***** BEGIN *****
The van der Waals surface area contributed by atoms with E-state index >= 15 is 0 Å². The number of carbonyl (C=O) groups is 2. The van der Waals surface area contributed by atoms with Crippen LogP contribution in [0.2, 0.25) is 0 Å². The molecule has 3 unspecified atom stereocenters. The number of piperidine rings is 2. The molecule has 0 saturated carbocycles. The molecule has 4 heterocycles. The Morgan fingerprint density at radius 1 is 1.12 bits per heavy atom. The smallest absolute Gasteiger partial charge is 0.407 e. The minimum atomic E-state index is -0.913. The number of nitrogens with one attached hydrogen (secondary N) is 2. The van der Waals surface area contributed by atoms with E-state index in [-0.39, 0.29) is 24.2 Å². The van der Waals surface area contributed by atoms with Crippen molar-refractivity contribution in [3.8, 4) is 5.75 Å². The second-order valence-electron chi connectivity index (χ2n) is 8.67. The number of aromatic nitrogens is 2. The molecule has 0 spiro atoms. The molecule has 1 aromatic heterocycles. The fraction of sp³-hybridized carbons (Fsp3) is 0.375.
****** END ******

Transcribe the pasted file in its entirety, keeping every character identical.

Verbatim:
The van der Waals surface area contributed by atoms with E-state index >= 15 is 0 Å². The number of carbonyl (C=O) groups is 2. The van der Waals surface area contributed by atoms with Crippen LogP contribution in [0.2, 0.25) is 0 Å². The molecule has 3 unspecified atom stereocenters. The number of piperidine rings is 2. The molecule has 0 saturated carbocycles. The molecule has 4 heterocycles. The Morgan fingerprint density at radius 1 is 1.12 bits per heavy atom. The smallest absolute Gasteiger partial charge is 0.407 e. The minimum atomic E-state index is -0.913. The number of nitrogens with one attached hydrogen (secondary N) is 2. The van der Waals surface area contributed by atoms with E-state index in [-0.39, 0.29) is 24.2 Å². The van der Waals surface area contributed by atoms with Crippen molar-refractivity contribution in [3.8, 4) is 5.75 Å². The second-order valence-electron chi connectivity index (χ2n) is 8.67. The number of aromatic nitrogens is 2. The molecule has 0 spiro atoms. The molecule has 1 aromatic heterocycles. The fraction of sp³-hybridized carbons (Fsp3) is 0.375.